European Deposit Insurance Should Restore Confidence

9 September 2013

Dr. Rolf-E. Breuer, former Spokesman of the Board of Managing Directors and former Chairman of the Supervisory Board of Deutsche Bank, describes the current reforms in the European financial sector as a step in the right direction. However, a central problem has not been addressed so far: The confidence of bank customers, taxpayers and citizens in the banking system has suffered, particularly since the financial crisis.

On 4 September, Breuer spoke about the development of financial markets in Frankfurt following an invitation from the Center for Financial Studies (CFS). His lecture was part of the Presidential Lecture Series hosted by Otmar Issing, President of the CFS. Breuer explained that the increasing deregulation, liberalization and globalization in the banking sector in the last decades have resulted in the citizens’ loss of confidence in banks.

As a consequence of increasing competition in the financial sector, customers do no longer stay with only one bank, but choose the bank that offers the best products. Therefore, the close relationship between banks and their customers suffered. On the other hand, the success of bank managers is more and more linked to the short-term shareholder value instead of long-term and sustainable outlooks for their institutes. According to Breuer, this development also contributed to the current crisis.

Some banks, like the IKB or Sachsen LB, did not have sustainable business models even before the crisis, said Breuer. For example, their portfolios included subprime mortgages bought up across the Atlantic. There had to be a better control of the sustainability of business models of banks in the future, warned Breuer. A more efficient review of business models would be a demanding task for the banking supervisory authority, he said, because the auditor had to be at least as good as his counterpart.

Breuer criticized that the proposed reforms had missed the aim to restore confidence. Taxpayers were not interested in leverage ratios or the shadow banking sector. The planned European banking supervision and banking resolution schemes were necessary, but for bank customers first of all a European deposit insurance scheme mattered, which had made little progress so far as third pillar of the banking union.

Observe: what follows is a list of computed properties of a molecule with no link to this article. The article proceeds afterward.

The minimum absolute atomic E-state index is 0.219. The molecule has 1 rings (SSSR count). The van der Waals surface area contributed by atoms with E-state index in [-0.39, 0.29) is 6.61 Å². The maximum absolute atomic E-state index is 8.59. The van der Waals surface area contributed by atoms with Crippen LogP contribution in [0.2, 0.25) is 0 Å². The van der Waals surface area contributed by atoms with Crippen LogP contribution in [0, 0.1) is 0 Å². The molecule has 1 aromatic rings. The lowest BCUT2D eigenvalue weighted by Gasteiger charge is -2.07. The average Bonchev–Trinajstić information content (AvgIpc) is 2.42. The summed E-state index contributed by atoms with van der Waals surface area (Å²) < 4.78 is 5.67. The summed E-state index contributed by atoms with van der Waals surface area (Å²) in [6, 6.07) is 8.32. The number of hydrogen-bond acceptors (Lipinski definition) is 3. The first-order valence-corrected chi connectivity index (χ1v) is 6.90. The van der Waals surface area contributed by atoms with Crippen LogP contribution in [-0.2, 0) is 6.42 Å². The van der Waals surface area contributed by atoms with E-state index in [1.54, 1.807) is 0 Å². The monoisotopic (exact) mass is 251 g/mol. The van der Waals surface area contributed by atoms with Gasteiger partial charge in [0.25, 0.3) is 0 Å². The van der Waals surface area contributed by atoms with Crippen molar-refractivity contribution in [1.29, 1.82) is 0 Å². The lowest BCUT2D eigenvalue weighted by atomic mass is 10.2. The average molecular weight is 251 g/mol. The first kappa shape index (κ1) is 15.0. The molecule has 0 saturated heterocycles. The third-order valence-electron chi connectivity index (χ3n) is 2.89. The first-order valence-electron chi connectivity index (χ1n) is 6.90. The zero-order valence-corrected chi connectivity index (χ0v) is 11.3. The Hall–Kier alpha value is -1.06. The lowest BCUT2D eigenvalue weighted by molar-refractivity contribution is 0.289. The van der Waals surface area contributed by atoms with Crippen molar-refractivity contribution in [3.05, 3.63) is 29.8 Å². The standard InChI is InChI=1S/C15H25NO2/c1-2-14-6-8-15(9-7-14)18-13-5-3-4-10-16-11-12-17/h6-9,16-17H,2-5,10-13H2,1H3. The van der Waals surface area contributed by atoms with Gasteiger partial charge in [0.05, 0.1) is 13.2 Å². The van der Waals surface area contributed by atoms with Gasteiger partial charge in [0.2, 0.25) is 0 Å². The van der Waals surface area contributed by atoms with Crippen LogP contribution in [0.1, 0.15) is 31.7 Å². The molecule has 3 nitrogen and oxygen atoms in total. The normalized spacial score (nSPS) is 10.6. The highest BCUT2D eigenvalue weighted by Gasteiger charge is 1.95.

In this context, Breuer complained about the policy action in Cyprus: It was a serious mistake to put the safety of savings less than Euro 100,000 into question, he said. The mistrust of citizens in the financial system was testified once more. Thus, a European deposit insurance scheme would be an important signal to citizens that the system will protect them if necessary.

In Breuer’s opinion, cross-border problems will also be easier to handle with the help of a European deposit insurance. In addition, the viability of the system will increase while the costs for each country decrease and investors have less incentive to invest in countries with safer systems.

However, Breuer warns that the introduction could face problems because of already established deposit insurance systems all over Europe. These are of different quality: The quality level in Germany is high already, and the question arises if the German system could be used as a benchmark  for Europe. To restore confidence it would also be important that a representation of the deposit insurance, which also speaks the respective language of bank customers there, will be established in each country. This, however, involves a lot of bureaucracy and makes the deposit insurance a huge project for Europe.